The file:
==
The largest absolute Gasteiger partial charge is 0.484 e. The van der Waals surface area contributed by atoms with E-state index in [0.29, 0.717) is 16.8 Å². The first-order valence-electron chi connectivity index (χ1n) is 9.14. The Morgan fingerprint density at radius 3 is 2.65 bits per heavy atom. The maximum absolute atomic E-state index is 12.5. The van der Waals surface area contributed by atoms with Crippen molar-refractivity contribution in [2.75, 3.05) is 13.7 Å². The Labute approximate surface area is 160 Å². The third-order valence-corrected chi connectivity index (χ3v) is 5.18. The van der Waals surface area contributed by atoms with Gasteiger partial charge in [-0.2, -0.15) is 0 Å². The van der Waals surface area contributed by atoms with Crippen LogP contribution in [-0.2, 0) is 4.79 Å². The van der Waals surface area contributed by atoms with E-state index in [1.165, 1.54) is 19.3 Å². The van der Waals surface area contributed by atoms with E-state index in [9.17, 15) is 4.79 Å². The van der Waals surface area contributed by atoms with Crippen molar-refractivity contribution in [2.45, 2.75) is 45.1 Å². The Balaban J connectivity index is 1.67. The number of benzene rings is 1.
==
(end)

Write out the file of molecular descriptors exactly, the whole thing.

The largest absolute Gasteiger partial charge is 0.484 e. The van der Waals surface area contributed by atoms with E-state index in [0.29, 0.717) is 16.8 Å². The first-order valence-electron chi connectivity index (χ1n) is 9.14. The Morgan fingerprint density at radius 3 is 2.65 bits per heavy atom. The maximum absolute atomic E-state index is 12.5. The van der Waals surface area contributed by atoms with Crippen molar-refractivity contribution in [2.75, 3.05) is 13.7 Å². The Labute approximate surface area is 160 Å². The third-order valence-corrected chi connectivity index (χ3v) is 5.18. The van der Waals surface area contributed by atoms with Gasteiger partial charge in [-0.2, -0.15) is 0 Å². The van der Waals surface area contributed by atoms with Crippen LogP contribution in [-0.2, 0) is 4.79 Å². The van der Waals surface area contributed by atoms with E-state index in [1.165, 1.54) is 19.3 Å². The van der Waals surface area contributed by atoms with E-state index in [9.17, 15) is 4.79 Å². The van der Waals surface area contributed by atoms with Crippen molar-refractivity contribution in [2.45, 2.75) is 45.1 Å². The Balaban J connectivity index is 1.67. The number of benzene rings is 1.